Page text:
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9 Ways to Teach Your Child About Charity: How to Make Family Giving a Habit
How can parents make the spirit of giving a way of life for their children? If you want your children to acquire the habit of charity, consider implementing as a family the strategies that follow:
- Donate clothes. Periodically go through your closets to root out clothes you haven't worn in a while, which can be given to the Salvation Army or Goodwill for distribution to the needy. Encourage your children to do the same. Allow them to select which clothes or toys they wish to donate. The value of this activity is diminished greatly if you go through their closets for them without their presence. For maximum benefit, get your children involved in choosing the appropriate items. Take your children with you when you drop the items off at the charitable destination.
- Help neighbors. Regularly engage in a service-oriented project. Rake the leaves of an elderly couple. Bake cookies for a serviceman or servicewoman. Bake bread and deliver it to the homeless feeding station in your community.
- Give blood. Take your children with you so they see you as a model for giving. Talk to them about why you choose to donate blood and what you hope it will accomplish to do so.
- Make birthdays charitable. Set up birthday parties as a time for giving to others. At your child's first school-age birthday party, ask guests to bring a gift of a book (new or used) to be donated to a local charity. Talk to your son about the books he has and about children who have no books. Explain that one way to celebrate a birthday would be to give to those who have less. Involve the birthday boy in the decision of whether to give the books to a women's shelter, a doctor's office, or some other appropriate organization. When you deliver the books with your son, record it on camera, and revisit that movie (or those pictures) on future birthdays.
- Include pets. At regular intervals, buy dog or cat food and take it to the humane society. Allow your children to spend some time with the recipients of the gift.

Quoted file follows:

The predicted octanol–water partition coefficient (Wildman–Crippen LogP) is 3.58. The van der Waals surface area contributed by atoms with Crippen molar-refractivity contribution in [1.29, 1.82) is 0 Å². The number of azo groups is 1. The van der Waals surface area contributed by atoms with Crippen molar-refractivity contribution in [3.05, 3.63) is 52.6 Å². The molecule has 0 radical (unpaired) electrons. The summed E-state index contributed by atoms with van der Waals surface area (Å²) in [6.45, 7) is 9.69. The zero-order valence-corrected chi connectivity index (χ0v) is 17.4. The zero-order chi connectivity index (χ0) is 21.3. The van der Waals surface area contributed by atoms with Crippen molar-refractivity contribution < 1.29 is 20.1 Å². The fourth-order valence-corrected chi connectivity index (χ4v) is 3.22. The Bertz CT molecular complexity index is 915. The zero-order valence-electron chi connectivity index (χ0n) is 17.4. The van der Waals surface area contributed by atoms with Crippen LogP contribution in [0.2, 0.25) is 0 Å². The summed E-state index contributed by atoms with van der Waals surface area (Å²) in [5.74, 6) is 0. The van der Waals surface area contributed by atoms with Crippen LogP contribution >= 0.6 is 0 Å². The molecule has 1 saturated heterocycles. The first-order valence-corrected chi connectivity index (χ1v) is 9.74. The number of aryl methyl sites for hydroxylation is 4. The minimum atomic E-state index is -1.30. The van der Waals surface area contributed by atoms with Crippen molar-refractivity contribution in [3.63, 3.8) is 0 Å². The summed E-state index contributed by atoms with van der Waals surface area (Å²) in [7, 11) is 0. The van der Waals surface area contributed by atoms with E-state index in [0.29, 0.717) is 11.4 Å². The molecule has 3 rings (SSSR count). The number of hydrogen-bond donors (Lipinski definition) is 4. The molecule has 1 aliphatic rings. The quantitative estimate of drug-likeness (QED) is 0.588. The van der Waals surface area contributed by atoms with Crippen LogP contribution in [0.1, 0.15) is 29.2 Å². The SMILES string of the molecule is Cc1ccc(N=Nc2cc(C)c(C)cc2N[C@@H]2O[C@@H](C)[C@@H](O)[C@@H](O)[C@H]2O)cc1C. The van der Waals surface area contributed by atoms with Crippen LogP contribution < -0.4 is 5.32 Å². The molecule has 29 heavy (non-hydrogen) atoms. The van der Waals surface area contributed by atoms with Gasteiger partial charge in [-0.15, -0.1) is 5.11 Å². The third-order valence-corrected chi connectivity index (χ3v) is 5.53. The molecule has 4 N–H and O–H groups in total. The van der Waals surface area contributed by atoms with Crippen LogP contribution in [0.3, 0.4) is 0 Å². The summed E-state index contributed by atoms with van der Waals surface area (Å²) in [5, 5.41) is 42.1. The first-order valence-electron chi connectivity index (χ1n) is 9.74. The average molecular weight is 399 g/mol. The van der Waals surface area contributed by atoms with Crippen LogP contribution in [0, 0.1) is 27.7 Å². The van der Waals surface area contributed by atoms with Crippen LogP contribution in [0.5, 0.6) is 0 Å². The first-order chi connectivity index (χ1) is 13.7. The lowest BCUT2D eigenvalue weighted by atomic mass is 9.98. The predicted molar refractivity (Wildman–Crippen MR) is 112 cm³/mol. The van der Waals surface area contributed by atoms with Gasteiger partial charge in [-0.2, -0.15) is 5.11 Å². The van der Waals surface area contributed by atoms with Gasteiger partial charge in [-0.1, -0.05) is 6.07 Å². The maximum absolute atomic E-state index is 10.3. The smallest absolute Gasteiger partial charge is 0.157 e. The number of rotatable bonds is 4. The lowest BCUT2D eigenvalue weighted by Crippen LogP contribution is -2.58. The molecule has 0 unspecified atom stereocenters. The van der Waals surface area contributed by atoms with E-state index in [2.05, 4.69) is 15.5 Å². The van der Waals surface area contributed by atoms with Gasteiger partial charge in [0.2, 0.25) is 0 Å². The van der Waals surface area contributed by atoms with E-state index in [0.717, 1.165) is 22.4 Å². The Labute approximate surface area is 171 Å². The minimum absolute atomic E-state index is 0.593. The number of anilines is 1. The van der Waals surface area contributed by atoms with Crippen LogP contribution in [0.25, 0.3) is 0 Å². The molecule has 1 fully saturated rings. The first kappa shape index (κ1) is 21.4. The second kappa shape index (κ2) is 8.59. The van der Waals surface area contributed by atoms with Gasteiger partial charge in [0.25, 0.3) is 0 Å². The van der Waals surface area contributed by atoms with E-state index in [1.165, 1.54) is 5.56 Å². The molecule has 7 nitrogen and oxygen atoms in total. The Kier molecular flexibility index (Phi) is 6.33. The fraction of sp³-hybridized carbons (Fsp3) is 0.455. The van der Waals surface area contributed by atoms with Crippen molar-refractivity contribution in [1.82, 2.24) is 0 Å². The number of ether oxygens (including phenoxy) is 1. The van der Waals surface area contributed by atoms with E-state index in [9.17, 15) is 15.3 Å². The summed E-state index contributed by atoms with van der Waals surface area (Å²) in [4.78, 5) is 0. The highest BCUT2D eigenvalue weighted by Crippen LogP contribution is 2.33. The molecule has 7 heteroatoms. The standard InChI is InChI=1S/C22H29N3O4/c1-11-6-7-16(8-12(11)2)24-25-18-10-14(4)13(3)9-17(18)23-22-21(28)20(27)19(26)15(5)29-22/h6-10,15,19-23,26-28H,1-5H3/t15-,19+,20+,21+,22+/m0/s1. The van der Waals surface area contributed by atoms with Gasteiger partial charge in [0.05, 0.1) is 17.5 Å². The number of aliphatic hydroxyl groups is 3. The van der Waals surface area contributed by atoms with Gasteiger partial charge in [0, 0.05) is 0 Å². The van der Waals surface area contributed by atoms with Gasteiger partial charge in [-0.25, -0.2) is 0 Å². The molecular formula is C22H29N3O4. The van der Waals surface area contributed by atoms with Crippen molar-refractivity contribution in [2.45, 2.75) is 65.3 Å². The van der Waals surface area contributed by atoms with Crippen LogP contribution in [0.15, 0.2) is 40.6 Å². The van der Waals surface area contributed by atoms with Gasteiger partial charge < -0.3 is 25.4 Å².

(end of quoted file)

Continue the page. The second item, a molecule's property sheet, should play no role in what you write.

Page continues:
- Deliver nutrition. Build food baskets around the holidays and give them to a needy family suggested by your church or school. Involve your children in selecting canned goods, fruit, and other treats to include. Decorate the gift package and deliver it together, as a family.
- Change for a difference. Create a charity jar to be used by the family when allowances are distributed. Invite children to share some of their allowance with others through donating to the jar. As the jar fills, decide as a family where to contribute the contents. You may choose, for example, to save a whale, buy gloves for needy children, or contribute to a cancer charity. Read about various charities on the Internet and share this information with your children to help them make an informed decision.
- Help elders. Do things for the elderly that they have trouble doing for themselves. Pick up sticks in your neighbor's yard after a big windstorm. Mow the grass for Grandma. Wash Grandpa's car. Clean their windows in the spring. Help them plant flowers.
- Pitch in. Get on a regular service schedule at your church or synagogue. Sign up for a time to mow the grass and trim the bushes. Take your turn ushering and allow your child to assist.
By implementing some of these ideas or others like them, you will be teaching your children that charity is not reserved only for emergencies. You will be helping them appreciate that reaching out to others in need is a way of life, rather than a moment in time when a catastrophic disaster occurs. Remember, while you are giving to others, you are giving your children important messages about your beliefs concerning the spirit of giving.* * * * * * *Thomas Haller and Chick Moorman are the authors of Teaching the Attraction Principle to Children: Practical Strategies for Parents and Teachers to Help Children Manifest a Better World. They are two of the world's foremost authorities on raising responsible, caring, confident children. They publish a free monthly e-zine for parents. To sign up for it or obtain more information about how they can help you or your group meet your parenting needs, visit www.personalpowerpress.com.